Ventriloquy: Self by Proxy
Liquid Architecture Co-Artistic Director Joel Stern has curated Gertrude Contemporary's Octopus exhibition (an annual showcase for curatorial research and practice) for 2019 with a project called VENTRILOQUY, exploring human/dummy relations and the vocalic uncanny through new artworks and performances by Australian and international artists. The exhibition is accompanied by a series of public programs presented in partnership with Liquid Architecture at various venues in Melbourne.
This public program, Self by Proxy will take place in multiple spaces at the Meat Market Stables and features new performances created for Ventriloquy by JAMES RUSHFORD and RACHEL YEZBICK, KATE BROWN, JAKE MOORE, CAROLYN CONNORS, SAGE PBBBT, JENNY BARNES. The works, as a suite, explore the idea of the self as always at the outset delegated, substituted, prosthetic, and other.
Melbourne composer James Rushford and Los Angeles-based moving-image artist Rachel Yezbick will premier a new collaborative performance titled 'And Laid Him On The Green' for multiple projections, live conversation, prerecorded sound, and vocal ensemble. The work is an experiment in misheard, barely-caught, and residual moments occurring at the intersection of technical capture and human interpretation. Vocalists Kate Brown, Carolyn Connors; Sage Pbbbt; and Jenny Barnes will perform alongside Rushford and Yezbick. .
Sydney artist Kate Brown will also present a solo work exploring the sonic flow between internal (as in inside the body) and external architectures and structures. The performance will continue Kate's long running practice of turning (and tuning) the voice inside out, and outside in.
Also presenting on the night will be Melbourne artist Jake Moore who present a new work drawing on appropriated recordings of iconic American vocalist and composer Joan LaBarbara, filtered through two speakers, two chairs and a talkbox.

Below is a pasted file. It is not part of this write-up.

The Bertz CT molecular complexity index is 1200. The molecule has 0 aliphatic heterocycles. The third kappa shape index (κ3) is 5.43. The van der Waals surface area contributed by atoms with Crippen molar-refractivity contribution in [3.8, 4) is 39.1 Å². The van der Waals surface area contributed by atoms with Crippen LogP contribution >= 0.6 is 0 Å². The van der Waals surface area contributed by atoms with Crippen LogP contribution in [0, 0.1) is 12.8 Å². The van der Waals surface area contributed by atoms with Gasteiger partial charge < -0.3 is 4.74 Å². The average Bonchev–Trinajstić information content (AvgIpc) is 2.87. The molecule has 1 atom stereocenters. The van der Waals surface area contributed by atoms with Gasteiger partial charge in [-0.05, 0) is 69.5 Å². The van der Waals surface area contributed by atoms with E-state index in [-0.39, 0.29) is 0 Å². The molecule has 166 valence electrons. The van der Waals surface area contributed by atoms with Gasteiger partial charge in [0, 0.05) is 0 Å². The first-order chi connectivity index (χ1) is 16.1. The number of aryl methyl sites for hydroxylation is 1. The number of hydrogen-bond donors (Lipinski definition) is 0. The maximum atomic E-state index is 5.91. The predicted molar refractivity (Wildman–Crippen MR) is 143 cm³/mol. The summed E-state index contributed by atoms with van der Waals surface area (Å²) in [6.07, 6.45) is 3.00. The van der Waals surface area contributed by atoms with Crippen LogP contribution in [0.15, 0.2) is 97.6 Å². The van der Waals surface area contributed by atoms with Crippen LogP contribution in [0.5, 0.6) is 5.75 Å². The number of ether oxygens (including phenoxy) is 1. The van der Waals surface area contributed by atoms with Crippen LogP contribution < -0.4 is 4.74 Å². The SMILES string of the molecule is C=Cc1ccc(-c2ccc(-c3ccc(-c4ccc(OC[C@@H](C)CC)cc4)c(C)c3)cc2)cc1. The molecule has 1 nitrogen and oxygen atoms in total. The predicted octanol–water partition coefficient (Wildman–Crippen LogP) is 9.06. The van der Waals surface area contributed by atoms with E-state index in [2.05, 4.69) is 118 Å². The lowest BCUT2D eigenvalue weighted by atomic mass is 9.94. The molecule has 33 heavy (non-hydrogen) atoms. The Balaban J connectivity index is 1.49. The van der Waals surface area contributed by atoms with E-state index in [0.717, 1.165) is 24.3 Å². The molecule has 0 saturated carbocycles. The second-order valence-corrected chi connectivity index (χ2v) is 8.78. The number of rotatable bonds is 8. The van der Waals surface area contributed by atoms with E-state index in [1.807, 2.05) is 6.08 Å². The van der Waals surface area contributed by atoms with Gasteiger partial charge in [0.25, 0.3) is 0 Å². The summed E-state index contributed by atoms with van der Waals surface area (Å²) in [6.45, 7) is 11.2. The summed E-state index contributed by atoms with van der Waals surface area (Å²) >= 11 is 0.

Self by Proxy will take place at the MEAT MARKET STABLES, with the performances occupying multiple discrete spaces within the warehouse-style venue. There will be wine and beer.
"The variability of the voice’s origin, whether magically detached from the body, or erupting from illegitimate orifices, means that the ventriloquial voice is both an attempt to imagine and pit the speech of the body against the speech of culture, and an attempt to control that illegitimate speech, to draw it into discourse."
What we call ventriloquism is an effect, created in the mind of the spectator. (As Steven Connor says, ‘The art of ventriloquism consists very largely in persuading the audience to do much of the ventriloquist’s work [....] in enfleshing the voice from the skeletal approximations that the ventriloquist supplies”.) Ventriloquy is as much a trick of the mind as it is a trick of the mouth. The sound is issuing from either the wrong time and place, or the wrong voice and body. Or from no body at all. The voice and its shadow, time out of place, a wrong time-place: ventriloquism is about being in-and-out of sync. It is an anachronism, or as Connor (again) says, a dissociation effect, the voice separated from its source, the source either known but not present (‘clear, so to speak, to the ear, but not apparent to the eye’); or purely imagined (hearing voices where there are none). But the difference between these two, ‘the difference between dissimulation and hallucination’, may not always be objective. Speech itself may live as a state of ventriloquy, in ‘there’ talking within us as if we are spoken from elsewhere. Do we, like the doll, offer ourselves as a dummy location for the voice which cannot be placed - a vessel for dummification?
Narcissism and its Echoes: Notes from Steven Connor’s Knee.
Gertrude Octopus 19, VENTRILOQUY, is curated by Joel Stern. The exhibition is accompanied by a series of public programs presented in partnership with Liquid Architecture at various venues in Melbourne.
James Rushford and Rachel Yezbick's project has been supported by Creative Victoria